Schloesser wins third circuit title after rematch of 2019 final
“It was awesome. I felt like my shooting was good and I know that Braden is always a worthy opponent so I knew I needed to put my A-game on,” said Mike.
“I walked up there, and I felt really score with myself and my shooting, so I’m really happy I could show it.”
The pair met two years ago when the event was held in Moscow. That match was closer.
After three ends of the final in Yankton, they were tied on 29.
The world number one then landed two consecutive perfects as frustrating seeped over Gellenthien’s face in responds to a flurry of nines.
There was no sign of nerves from Mister Perfect, who had shot a 149-point match in the semis where his lone nine had been caused by a deflection off another of his arrows in the 10.
He placed his thumb confidentially on the trigger as he delivered a perfect 30 to close, never letting off, and winning the match, 148-144.
“It‘s the eight best people in the world that year coming to compete,” said Mike on the event. “It means a lot because I know the eight best archers are here, so winning against them means a lot to me.”
Mike and Braden arrived in Yankton as two of the three compound men with two circuit trophies to their name.
(The third is Sergio Pagni, who won back-to-back in 2009 and 2010.)
Schloesser is now the lone archer in the category with three titles.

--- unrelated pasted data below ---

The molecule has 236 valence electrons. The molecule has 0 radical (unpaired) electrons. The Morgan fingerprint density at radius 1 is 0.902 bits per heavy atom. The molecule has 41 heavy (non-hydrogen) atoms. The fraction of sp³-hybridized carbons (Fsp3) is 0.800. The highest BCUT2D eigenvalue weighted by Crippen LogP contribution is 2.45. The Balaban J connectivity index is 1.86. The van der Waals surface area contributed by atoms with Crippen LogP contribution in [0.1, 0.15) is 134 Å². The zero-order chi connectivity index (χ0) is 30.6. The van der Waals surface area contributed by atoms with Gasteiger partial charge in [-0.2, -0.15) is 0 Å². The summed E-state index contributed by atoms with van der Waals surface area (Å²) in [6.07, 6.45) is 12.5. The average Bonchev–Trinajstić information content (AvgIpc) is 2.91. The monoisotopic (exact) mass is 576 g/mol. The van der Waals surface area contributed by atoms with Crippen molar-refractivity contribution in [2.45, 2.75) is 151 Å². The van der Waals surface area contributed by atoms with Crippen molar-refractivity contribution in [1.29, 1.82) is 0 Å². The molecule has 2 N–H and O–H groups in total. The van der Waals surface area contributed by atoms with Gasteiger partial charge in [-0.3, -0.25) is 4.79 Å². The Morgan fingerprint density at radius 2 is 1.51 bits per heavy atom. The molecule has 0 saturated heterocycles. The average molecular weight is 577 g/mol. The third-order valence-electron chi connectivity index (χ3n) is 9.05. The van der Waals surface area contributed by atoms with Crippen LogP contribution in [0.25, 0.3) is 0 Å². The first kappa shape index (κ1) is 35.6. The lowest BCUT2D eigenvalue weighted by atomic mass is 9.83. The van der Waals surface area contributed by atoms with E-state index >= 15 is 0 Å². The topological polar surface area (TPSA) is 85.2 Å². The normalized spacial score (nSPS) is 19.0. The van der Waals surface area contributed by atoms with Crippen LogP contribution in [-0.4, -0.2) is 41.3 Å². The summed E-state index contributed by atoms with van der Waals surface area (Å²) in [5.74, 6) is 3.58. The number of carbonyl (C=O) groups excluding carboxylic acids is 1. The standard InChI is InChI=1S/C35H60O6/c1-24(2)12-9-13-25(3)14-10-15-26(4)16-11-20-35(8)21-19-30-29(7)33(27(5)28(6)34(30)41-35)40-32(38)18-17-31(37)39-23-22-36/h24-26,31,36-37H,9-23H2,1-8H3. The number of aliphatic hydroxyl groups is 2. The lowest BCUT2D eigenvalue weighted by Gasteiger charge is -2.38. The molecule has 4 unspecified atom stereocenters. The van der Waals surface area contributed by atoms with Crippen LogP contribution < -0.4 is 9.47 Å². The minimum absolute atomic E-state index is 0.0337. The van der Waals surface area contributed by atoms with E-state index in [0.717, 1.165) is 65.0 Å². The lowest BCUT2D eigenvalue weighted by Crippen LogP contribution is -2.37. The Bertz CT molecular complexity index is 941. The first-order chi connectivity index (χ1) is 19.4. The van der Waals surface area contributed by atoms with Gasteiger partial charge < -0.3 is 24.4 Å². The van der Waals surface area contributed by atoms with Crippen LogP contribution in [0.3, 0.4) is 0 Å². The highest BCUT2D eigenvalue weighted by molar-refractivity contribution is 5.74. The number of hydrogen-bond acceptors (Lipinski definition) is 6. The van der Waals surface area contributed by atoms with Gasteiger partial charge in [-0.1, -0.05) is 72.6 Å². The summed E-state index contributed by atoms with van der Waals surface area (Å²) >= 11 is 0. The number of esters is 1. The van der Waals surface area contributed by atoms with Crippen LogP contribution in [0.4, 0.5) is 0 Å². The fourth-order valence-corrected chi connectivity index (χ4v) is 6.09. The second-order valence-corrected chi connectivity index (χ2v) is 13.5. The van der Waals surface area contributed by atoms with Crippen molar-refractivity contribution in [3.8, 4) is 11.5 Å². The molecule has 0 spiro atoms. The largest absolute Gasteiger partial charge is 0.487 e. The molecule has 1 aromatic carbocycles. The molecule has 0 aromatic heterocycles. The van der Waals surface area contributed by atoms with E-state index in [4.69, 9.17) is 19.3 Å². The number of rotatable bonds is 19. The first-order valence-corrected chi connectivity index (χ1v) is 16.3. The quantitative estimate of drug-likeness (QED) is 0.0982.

Gellenthien, meanwhile, adds an incredible eighth podium finish at the Hyundai Archery World Cup Final since 2007.
“Nobody likes losing. But I got second place at the World Cup Final, so at the end of the day, I’m pretty happy,” said the runner-up.
“Obviously, I wish it turned out a little bit differently but I’m happy, I’m excited and motivated for next year. It’s another medal to add to the count and I hope to put it a little bit higher before I retire.”
Schaff defeated Denmark’s Mathias Fullerton, the 18-year-old who has arguably had the breakout performance of the year, in a shoot-off for the bronze medal.
The former circuit champion – he won in 2018 – shot first in the tiebreak and put down an excellent 10.
Fullerton’s arrow was also a 10, just slightly further out.
“It’s always good to be shooting on home soil and to walk away with a medal is even better,” said Schaff, whose family was watching from the stands.
“They’ve never really been to a big tournament like this… this is the first one having the whole family together and it’s awesome.”
Competition concludes in Yankton with recurve finals on Thursday.